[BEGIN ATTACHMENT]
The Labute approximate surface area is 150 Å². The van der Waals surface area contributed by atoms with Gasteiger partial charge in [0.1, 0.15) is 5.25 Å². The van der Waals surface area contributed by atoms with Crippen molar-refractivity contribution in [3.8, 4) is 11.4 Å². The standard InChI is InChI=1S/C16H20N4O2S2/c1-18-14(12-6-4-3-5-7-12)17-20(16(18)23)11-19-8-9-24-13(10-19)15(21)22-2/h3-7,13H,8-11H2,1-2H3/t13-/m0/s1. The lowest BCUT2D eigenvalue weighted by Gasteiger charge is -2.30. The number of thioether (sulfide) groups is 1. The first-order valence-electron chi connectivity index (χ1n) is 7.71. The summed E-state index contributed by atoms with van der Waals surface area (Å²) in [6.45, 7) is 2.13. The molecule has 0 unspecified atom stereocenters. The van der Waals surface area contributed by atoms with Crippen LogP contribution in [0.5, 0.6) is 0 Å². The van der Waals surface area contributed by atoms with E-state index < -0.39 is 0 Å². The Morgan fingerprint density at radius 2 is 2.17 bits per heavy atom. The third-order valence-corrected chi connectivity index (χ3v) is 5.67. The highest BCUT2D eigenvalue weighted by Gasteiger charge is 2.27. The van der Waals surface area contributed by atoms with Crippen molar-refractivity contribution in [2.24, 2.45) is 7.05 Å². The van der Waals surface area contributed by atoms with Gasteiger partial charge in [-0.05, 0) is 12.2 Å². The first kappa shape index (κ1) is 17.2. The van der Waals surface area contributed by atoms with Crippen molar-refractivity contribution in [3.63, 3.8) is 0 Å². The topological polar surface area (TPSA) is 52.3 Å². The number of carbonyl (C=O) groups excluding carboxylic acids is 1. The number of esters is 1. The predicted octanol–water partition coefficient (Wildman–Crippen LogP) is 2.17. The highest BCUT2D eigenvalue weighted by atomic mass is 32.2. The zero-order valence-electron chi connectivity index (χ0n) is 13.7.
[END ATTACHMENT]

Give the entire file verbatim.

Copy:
The Labute approximate surface area is 150 Å². The van der Waals surface area contributed by atoms with Gasteiger partial charge in [0.1, 0.15) is 5.25 Å². The van der Waals surface area contributed by atoms with Crippen molar-refractivity contribution in [3.8, 4) is 11.4 Å². The standard InChI is InChI=1S/C16H20N4O2S2/c1-18-14(12-6-4-3-5-7-12)17-20(16(18)23)11-19-8-9-24-13(10-19)15(21)22-2/h3-7,13H,8-11H2,1-2H3/t13-/m0/s1. The lowest BCUT2D eigenvalue weighted by Gasteiger charge is -2.30. The number of thioether (sulfide) groups is 1. The first-order valence-electron chi connectivity index (χ1n) is 7.71. The summed E-state index contributed by atoms with van der Waals surface area (Å²) in [6.45, 7) is 2.13. The molecule has 0 unspecified atom stereocenters. The van der Waals surface area contributed by atoms with Crippen LogP contribution in [0.5, 0.6) is 0 Å². The van der Waals surface area contributed by atoms with E-state index < -0.39 is 0 Å². The Morgan fingerprint density at radius 2 is 2.17 bits per heavy atom. The third-order valence-corrected chi connectivity index (χ3v) is 5.67. The highest BCUT2D eigenvalue weighted by Gasteiger charge is 2.27. The van der Waals surface area contributed by atoms with Crippen molar-refractivity contribution in [2.24, 2.45) is 7.05 Å². The van der Waals surface area contributed by atoms with Gasteiger partial charge in [-0.05, 0) is 12.2 Å². The first kappa shape index (κ1) is 17.2. The van der Waals surface area contributed by atoms with Crippen molar-refractivity contribution in [3.63, 3.8) is 0 Å². The topological polar surface area (TPSA) is 52.3 Å². The number of carbonyl (C=O) groups excluding carboxylic acids is 1. The number of esters is 1. The predicted octanol–water partition coefficient (Wildman–Crippen LogP) is 2.17. The highest BCUT2D eigenvalue weighted by atomic mass is 32.2. The zero-order valence-electron chi connectivity index (χ0n) is 13.7.